Personal Demons by James Buchanan
Hunting a notorious hit man, FBI Agent Chase Nozick and LAPD Det. Enrique Rios Ocha delve into the inner worlds of Santeria, Voodoo and Palo Mayumbe. A missing informant, her murdered brother and a ghost from Chase’s past send them on a hunt through mystics and psychic surgeons to find their witness before it’s too late. Can he rely on leads from a child possessed by Orishas? Do cards hold stronger clues than blood? Chase must conquer his own personal demons to bring the killer of his partner to justice and find the strength to take a chance on Enrique.
Personal Demons is an interesting and incredibly detailed look at police procedures mixed with religion. Here the best part of the book is the dynamic relationship between the two men, Enrique and Chase. The story itself is filled with extensive research into procedure and religious history, to the point it overwhelms the story in various places. The strong thread of connection, sexual and emotional, of the main characters keeps the story moving and ultimately creates an enjoyable reading experience.
FBI Agent Chase Nozick is fighting personal demons as he struggles with his alcoholism and his determination to catch his partner’s killer. Since the fateful day years ago, Chase has been on a downward spiral, only temporarily derailed by a new assignment. Chase finally has the chance to find the hit man responsible but it means finding the hit man’s missing girlfriend. Teaming up with LAPD Det. Enrique Rios-Ocha, the sexual chemistry sparks immediately and the two are involved in more than just this manhunt. Enrique’s religion plays an essential part in the mystery and Chase is confronted with a number of issues he’s not sure he can handle.
The story is well crafted with the intricacies of the Santeria and Voodoo religions closely woven into the police manhunt. The wealth of knowledge and research is shown in the details of the religion from card readings to psychic witchdoctors and numerous rituals. This level of detail often overwhelms the story and detracts from the goal ~ finding the hit man’s girlfriend ~ so much that the reason Chase and Enrique are doing all of this is sometimes forgotten. Several scenes such as the first murder of the girlfriend’s brother, the shop, and the drug bust seem filled with minute details that offer little to the overall story but slow the pace and fluidity. The story seems to offer an overabundance of information and terminology, which is unfamiliar and sometimes blends together. The use of religion and ritual offers a twist on the classic procedural drama and a different flavor but a few less scenes of such information and more about the actual girlfriend and hit man would have helped balance this element more successfully.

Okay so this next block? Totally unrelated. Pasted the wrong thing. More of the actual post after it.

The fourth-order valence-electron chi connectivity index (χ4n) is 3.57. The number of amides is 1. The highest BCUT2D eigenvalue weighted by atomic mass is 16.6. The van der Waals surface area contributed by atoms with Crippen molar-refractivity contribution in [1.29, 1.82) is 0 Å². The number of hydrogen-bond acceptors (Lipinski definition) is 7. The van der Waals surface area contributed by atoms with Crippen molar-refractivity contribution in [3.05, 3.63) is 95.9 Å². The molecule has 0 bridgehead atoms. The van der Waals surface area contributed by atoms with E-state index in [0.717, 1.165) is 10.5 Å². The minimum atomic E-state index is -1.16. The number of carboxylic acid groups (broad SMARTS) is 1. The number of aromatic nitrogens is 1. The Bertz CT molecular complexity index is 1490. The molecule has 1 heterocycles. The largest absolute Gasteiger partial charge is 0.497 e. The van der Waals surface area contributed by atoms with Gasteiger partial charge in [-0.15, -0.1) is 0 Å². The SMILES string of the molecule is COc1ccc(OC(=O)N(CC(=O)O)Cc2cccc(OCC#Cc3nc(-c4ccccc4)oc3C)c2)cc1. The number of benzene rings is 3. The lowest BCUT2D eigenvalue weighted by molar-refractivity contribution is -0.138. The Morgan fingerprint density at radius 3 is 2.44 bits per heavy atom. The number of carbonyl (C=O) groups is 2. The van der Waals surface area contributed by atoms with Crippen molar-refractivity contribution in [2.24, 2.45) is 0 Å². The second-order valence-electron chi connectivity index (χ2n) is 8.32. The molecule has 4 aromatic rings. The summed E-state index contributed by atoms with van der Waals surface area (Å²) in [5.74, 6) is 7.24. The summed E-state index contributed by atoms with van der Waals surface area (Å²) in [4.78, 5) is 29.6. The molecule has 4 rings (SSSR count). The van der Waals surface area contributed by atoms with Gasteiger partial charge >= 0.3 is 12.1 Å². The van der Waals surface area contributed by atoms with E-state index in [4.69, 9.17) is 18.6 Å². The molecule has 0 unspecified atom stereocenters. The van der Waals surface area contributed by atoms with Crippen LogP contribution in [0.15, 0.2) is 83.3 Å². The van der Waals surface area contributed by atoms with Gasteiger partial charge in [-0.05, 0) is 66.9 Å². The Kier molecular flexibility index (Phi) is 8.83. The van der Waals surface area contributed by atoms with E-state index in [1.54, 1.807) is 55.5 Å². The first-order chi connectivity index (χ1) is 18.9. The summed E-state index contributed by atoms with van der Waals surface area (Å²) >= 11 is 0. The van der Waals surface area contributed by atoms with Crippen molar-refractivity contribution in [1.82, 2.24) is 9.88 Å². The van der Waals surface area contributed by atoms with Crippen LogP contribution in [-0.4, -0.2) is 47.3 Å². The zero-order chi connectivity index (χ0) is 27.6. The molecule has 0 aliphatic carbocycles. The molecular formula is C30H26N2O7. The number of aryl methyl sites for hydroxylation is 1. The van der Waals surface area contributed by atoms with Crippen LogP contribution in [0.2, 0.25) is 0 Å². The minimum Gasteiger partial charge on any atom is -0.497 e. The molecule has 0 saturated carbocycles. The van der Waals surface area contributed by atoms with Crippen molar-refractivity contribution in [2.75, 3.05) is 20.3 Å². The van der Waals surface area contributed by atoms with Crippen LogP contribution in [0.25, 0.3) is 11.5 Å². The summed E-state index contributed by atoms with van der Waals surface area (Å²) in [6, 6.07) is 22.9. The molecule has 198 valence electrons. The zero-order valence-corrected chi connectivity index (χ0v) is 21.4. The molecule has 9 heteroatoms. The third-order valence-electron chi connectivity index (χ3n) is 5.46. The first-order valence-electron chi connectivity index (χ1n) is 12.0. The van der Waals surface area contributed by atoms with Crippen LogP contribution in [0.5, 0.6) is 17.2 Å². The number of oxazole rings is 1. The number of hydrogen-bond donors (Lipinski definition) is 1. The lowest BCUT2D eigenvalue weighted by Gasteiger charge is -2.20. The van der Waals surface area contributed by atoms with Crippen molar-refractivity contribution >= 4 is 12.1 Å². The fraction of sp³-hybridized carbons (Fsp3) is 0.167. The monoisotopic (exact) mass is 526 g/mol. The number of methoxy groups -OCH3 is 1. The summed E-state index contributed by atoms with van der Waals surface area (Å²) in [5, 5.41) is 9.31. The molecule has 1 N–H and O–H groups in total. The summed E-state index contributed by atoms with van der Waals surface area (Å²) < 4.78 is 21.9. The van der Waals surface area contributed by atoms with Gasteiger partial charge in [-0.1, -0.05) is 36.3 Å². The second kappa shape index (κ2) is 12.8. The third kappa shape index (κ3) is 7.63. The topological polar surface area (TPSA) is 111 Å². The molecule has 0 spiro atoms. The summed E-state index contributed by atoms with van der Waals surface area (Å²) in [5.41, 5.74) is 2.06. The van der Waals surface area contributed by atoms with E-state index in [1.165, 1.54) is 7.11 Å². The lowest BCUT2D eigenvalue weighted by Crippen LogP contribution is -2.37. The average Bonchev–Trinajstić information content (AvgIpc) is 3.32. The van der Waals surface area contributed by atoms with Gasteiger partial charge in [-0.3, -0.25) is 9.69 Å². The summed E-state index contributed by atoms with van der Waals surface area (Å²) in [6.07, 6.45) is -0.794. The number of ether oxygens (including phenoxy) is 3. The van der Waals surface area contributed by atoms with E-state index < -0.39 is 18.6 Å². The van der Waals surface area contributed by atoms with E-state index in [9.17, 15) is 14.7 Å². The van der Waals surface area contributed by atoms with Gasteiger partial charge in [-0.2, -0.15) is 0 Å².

If the plot is sometimes convoluted with details, missing connections, and obvious foreshadowing, the characterization is very well executed. The characters of Chase and Enrique really come alive with their personalities, flaws, and chemistry. Chase’s demons from his own insecurity, fear of his sexuality being discovered and overall skepticism make a solid foil for the unfamiliar religious beliefs presented. Enrique’s easy going mannerisms are fun and entertaining from his sly beliefs to confidence in his sexuality and ability to love Chase without overwhelming him. Their connection is easy and obvious with a rather predictable first meeting, backroom, anonymous sex then predictably working together. However the strength of their connection helps overcome this initial introduction. Their relationship is sexually easy, they don’t bother to deny their desire or urges, but the emotional connection is slower in coming. The real tension in the story is from the police dynamics and the strong relationship with only a touch of angst balances the story in a great way. The sex scenes are hot, involved and become less about the sex as the story progresses.
The writing is crisp and clean with a real flair for authenticity. Clearly the author has researched the religions, and permutations of such, to a heavy degree. That is clearly translated to the story, sadly at times to its detriment. However there is a level of care and meticulousness that must be applauded. This story will appeal to fans of the author and those who enjoy complex police dramas. Don’t let the religious details slow you down or confuse you, there are a lot but the focus on Chase and Enrique helps pull the meandering details back on to the narrative. The third person perspective from Chase is engaging and enticing, drawing readers in almost immediately with his flawed personality. I was almost sorry it had to end and look forward to the author’s next offering.
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